Multicloud: Taming the Rookery
It was late. I was with my old platform team in a previous job, working with a client development group on a design for a fairly straightforward migration from a local application to a cloud service, and we couldn’t come up with an elegant design the client would agree to.
There were just too many systems, too much spaghetti code — it seemed like a wholesale cutover (along with associated significant downtime) was the best way to do it. The planned downtime would be bad for business and bad for the customer experience, but there just didn’t seem to be another way. The client architects and developers felt that it was just not feasible to “lift & shift” the back end system(s) without taking time for the “lift;” when the data was in-transit, so to speak, there was no way to take traffic. Even though we stated the inevitable consequences, this was the required path that the “architecture review board” approved.
So, that was the path we took. It was painful—expected downtime of eight hours turned into almost 24 hours, because of configuration issues with downstream systems (why didn’t anyone document IP whitelisting in the modulated frogenator?*). By the time the problem was solved, customers were frustrated, as downstream consumers weren’t getting the alerts they signed up for, stores weren’t getting the foot traffic, and the stores were doubtlessly looking for alternatives.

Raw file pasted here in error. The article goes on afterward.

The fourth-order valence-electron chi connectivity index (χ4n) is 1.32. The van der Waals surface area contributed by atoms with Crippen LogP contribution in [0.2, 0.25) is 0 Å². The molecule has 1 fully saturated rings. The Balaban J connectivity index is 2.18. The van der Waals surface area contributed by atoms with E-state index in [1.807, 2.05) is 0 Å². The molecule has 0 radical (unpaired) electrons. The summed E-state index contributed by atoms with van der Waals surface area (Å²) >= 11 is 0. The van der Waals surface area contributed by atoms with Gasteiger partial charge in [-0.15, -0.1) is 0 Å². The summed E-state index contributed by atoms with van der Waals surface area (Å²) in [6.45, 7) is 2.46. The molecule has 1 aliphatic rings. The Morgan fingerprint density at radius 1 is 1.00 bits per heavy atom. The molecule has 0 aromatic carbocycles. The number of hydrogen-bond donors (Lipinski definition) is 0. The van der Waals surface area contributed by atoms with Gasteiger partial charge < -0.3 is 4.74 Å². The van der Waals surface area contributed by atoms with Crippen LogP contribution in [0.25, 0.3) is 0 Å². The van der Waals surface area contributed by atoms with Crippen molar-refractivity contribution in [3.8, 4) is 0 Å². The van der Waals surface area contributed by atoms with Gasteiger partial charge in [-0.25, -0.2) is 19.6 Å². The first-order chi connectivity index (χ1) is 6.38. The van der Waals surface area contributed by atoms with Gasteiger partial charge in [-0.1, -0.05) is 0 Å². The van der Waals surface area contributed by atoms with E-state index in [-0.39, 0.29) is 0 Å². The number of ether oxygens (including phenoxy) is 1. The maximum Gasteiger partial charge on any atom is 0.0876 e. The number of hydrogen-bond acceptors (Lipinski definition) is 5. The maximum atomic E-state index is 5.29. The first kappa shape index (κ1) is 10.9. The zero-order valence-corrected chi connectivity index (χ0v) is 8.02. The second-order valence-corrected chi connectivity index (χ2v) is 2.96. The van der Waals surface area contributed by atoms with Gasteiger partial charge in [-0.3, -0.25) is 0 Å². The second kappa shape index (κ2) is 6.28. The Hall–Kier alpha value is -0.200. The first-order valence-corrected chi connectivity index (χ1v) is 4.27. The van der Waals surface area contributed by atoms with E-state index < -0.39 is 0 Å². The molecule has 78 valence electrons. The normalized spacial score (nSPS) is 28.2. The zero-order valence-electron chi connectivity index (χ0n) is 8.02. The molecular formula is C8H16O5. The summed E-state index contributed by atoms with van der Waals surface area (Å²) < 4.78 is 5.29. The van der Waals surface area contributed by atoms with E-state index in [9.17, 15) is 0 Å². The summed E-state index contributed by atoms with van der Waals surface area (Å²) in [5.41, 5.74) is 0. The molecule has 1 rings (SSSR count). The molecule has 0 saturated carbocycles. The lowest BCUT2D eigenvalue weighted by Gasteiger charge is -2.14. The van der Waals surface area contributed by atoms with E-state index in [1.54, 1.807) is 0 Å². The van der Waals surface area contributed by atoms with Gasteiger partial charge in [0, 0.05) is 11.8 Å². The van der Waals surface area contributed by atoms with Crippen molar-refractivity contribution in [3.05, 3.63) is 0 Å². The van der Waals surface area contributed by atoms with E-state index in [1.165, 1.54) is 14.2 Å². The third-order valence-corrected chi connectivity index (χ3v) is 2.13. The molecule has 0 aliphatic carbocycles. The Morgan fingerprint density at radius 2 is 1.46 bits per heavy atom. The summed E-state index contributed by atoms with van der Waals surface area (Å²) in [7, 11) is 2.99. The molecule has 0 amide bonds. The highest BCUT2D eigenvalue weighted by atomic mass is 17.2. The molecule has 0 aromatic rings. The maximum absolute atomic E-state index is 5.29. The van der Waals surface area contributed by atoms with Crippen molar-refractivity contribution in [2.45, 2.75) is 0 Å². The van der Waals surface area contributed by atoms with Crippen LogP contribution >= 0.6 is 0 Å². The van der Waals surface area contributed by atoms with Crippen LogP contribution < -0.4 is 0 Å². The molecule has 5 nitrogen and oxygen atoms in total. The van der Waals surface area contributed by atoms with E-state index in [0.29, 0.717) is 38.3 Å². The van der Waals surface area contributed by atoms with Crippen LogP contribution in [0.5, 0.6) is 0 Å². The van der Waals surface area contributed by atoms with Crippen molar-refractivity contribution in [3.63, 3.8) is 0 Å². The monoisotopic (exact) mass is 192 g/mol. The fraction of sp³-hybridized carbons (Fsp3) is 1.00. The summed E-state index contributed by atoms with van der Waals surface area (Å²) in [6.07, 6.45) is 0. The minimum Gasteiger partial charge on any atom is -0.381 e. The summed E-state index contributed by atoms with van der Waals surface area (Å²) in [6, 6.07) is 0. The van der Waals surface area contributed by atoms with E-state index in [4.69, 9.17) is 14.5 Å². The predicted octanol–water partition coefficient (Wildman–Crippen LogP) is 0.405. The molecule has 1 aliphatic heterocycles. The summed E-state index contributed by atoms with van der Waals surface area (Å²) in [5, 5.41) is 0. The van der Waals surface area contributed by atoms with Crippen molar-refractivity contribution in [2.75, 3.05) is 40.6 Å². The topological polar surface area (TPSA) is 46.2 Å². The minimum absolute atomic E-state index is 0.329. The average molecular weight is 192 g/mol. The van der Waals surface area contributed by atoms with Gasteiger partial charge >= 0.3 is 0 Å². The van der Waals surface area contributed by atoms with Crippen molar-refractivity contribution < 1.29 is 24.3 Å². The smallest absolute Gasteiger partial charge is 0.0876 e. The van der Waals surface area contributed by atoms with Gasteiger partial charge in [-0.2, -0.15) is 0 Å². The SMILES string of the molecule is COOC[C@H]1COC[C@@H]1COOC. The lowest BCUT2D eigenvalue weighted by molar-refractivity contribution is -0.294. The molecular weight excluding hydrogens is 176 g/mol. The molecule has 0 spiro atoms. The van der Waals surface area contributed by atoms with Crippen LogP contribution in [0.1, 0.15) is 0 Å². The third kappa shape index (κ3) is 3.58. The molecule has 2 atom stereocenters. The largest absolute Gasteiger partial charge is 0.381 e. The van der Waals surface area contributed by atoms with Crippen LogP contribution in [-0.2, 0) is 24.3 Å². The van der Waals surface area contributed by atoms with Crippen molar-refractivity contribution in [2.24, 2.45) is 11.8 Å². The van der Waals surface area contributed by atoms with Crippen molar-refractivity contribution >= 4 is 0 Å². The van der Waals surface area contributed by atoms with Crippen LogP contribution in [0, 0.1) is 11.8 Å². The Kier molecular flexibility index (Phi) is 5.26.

If I had to write a Root Cause Analysis in a post mortem for this event, it would be a one-liner: “The hairy backend systems were just too hairy.”
When we think of all of our backend systems—some of which may span hundreds or even thousands of services—the image of multiple albatross comes to mind. When looking up the term for a group of albatross, my Googling landed me on the word: it’s called a “rookery.”
Revised Root Cause Analysis: “too many albatross in the rookery.”
Sometimes it seems like the multitude of interdependencies that have been built in monolithic backend systems—frequently depicted as an onion of layers, from the network core to various networking layers at the edge—is too great to assess and fully document. That sort of project can sometimes take person-years of effort, is prone to human error, and may still result in service interruption. The ever-pressing need to move to the cloud and deliver cloud-based platforms that support platform business models cannot wait person-years for a documentation effort.
There has to be a better way…